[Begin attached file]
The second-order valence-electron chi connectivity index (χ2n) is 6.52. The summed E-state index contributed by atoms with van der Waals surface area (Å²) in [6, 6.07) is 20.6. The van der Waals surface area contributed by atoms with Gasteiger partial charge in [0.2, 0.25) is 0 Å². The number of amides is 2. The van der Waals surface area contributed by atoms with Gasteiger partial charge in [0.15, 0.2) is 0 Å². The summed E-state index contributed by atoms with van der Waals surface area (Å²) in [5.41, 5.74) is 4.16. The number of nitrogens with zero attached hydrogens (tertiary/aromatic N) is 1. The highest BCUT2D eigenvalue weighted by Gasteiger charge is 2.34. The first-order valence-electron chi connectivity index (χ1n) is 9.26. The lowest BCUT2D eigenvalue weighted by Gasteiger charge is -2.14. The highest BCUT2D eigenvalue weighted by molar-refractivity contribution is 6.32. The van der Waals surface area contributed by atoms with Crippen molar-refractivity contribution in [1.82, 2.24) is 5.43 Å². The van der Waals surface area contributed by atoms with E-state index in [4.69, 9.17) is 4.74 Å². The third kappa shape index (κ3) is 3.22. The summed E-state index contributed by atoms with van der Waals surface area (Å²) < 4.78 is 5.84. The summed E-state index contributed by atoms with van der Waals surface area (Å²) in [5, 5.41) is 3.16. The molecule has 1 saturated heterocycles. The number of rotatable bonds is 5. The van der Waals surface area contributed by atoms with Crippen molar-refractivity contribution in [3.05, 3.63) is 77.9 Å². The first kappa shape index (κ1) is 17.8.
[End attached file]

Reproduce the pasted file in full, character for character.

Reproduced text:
The second-order valence-electron chi connectivity index (χ2n) is 6.52. The summed E-state index contributed by atoms with van der Waals surface area (Å²) in [6, 6.07) is 20.6. The van der Waals surface area contributed by atoms with Gasteiger partial charge in [0.2, 0.25) is 0 Å². The number of amides is 2. The van der Waals surface area contributed by atoms with Gasteiger partial charge in [0.15, 0.2) is 0 Å². The summed E-state index contributed by atoms with van der Waals surface area (Å²) in [5.41, 5.74) is 4.16. The number of nitrogens with zero attached hydrogens (tertiary/aromatic N) is 1. The highest BCUT2D eigenvalue weighted by Gasteiger charge is 2.34. The first-order valence-electron chi connectivity index (χ1n) is 9.26. The lowest BCUT2D eigenvalue weighted by Gasteiger charge is -2.14. The highest BCUT2D eigenvalue weighted by molar-refractivity contribution is 6.32. The van der Waals surface area contributed by atoms with Crippen molar-refractivity contribution in [1.82, 2.24) is 5.43 Å². The van der Waals surface area contributed by atoms with E-state index in [4.69, 9.17) is 4.74 Å². The third kappa shape index (κ3) is 3.22. The summed E-state index contributed by atoms with van der Waals surface area (Å²) < 4.78 is 5.84. The summed E-state index contributed by atoms with van der Waals surface area (Å²) in [5, 5.41) is 3.16. The molecule has 1 saturated heterocycles. The number of rotatable bonds is 5. The van der Waals surface area contributed by atoms with Crippen molar-refractivity contribution in [3.05, 3.63) is 77.9 Å². The first kappa shape index (κ1) is 17.8.